CareSync has secured $18 million Series B for its chronic disease management solution. The money was provided by Merck Global Health Innovation Fund (Merck GHI), Greycroft Partners and Harbert Venture Partners, as well as existing investors Tullis Health Investors, Clearwell Group, CDH Solutions and Travis Bond. The funds will help the company expand by hiring an additional 500 employees over the next 18 months, strengthening its position in the emerging patient-centered care coordination market.
CareSync's user base has grown 20-fold in the last four months, fueled in part by the Centers for Medicare & Medicaid Services' (CMS) chronic care management program, which encourages doctors to work with patients between visits. The program has an annual estimated value of $17.25 billion. CareSync's direct-to-consumer business has also increased due to healthcare consumerization driven by patients wanting greater and more convenient access to their doctors and health information.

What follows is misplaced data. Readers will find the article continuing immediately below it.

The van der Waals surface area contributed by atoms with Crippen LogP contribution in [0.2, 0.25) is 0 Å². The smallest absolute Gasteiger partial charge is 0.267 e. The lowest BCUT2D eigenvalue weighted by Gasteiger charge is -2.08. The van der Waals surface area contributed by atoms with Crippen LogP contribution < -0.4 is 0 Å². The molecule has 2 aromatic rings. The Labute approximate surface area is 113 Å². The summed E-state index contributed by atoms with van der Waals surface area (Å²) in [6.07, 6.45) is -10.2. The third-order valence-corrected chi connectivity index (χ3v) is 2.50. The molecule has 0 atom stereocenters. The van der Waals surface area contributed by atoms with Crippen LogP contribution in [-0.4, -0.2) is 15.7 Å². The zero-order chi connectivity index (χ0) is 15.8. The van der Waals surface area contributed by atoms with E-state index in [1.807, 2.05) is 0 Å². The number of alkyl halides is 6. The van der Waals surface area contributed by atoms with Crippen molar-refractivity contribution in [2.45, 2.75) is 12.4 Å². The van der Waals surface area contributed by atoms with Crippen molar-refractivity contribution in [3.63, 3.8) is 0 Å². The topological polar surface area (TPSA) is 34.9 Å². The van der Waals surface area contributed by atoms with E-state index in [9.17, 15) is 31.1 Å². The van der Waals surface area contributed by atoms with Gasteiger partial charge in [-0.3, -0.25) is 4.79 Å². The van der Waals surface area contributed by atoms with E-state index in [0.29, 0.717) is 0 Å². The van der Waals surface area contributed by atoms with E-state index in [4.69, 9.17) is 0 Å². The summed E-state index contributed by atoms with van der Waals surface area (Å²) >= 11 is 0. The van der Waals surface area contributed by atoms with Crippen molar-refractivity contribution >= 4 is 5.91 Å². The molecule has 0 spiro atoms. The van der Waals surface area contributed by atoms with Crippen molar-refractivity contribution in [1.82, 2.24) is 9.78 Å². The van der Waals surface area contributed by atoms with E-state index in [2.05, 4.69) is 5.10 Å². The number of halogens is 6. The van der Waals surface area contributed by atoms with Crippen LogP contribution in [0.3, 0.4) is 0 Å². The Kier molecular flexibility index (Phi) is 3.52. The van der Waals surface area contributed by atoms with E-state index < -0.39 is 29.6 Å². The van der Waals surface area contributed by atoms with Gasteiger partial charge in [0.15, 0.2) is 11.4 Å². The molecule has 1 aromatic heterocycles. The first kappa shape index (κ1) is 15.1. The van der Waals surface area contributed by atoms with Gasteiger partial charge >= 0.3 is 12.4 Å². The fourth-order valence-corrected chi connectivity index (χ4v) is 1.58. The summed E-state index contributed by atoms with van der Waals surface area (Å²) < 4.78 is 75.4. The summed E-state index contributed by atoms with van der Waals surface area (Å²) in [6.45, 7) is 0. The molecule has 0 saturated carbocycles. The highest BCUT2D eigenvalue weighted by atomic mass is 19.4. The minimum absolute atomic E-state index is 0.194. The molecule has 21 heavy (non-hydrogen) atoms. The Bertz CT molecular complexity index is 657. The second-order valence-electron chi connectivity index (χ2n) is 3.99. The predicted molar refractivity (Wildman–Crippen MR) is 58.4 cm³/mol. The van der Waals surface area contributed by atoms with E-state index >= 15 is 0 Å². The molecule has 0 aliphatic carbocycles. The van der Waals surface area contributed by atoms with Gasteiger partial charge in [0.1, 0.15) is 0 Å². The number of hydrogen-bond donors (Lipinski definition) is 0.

"Our country spends 86% of its healthcare budget on treating chronic disease, which we could decrease by getting people on the same page about a patient's care," said Travis Bond, founder and CEO at CareSync. "That's why we're leading the mission to simplify the healthcare experience for everyone involved. With this investment, our team is excited to embark on CareSync's next chapter of growth as we continue to arm patients and providers with the personalized data they need for better outcomes and lower costs."
CareSync's application and services collect, organize and share health information for patients, their doctors and caregivers. Central access to this data makes it easier for patients to manage their health, especially those who have chronic diseases and need to regularly see multiple doctors. CareSync also helps providers collaborate with patients and more easily complete the requirements for Medicare's chronic care management program so that they can bill CMS for these services.
Previously, the company has raised $4.5 million Series A round of funding in October of 2014.